INDIANAPOLIS | A same-sex couple applying for a marriage license in Indiana, where gay marriage is expressly prohibited by law, could face up to three years in prison for submitting the application to their county clerk -- even if it's denied.
A 1997 state law declares it a Class D felony to submit false information on a marriage license application or lie about the physical condition, including gender, of a marriage license applicant.
Two men or two women seeking to marry inevitably would trigger the law, as the state's electronic marriage license application specifically designates "male applicant" and "female applicant" sections for gathering required background data.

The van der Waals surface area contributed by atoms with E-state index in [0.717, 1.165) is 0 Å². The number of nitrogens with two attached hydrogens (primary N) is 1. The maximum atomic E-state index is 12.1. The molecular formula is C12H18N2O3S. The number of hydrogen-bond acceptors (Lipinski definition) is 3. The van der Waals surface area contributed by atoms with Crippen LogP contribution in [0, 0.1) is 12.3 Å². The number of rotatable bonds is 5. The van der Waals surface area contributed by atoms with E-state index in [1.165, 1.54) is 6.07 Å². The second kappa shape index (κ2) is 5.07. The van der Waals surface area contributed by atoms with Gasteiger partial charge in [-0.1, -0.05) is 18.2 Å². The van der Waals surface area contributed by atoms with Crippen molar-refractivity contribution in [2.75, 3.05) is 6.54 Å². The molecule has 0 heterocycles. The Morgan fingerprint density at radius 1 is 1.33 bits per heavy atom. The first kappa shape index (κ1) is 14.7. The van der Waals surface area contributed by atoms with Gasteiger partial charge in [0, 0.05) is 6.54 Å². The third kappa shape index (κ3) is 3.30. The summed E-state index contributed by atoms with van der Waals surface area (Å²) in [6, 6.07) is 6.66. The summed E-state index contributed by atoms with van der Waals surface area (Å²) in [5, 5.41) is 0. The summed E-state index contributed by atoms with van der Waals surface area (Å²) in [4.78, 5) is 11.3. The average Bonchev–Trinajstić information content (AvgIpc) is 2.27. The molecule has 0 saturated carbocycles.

It's not known how often Hoosiers, gay or straight, are prosecuted for submitting false information on a marriage license application.
In any case, the recently approved reform of the state's criminal code will, starting July 1, 2014, drop the crime to a Level 6 felony, punishable by a maximum of 18 months in prison and a potential fine of up to $10,000.
The law also penalizes clergyman, judge, mayor, city clerk or town clerk-treasurer who solemnizes a marriage between two people of the same gender. Those who conduct a gay marriage ceremony can be charged with a Class B misdemeanor, punishable by up to 180 days in jail and a fine of up to $1,000.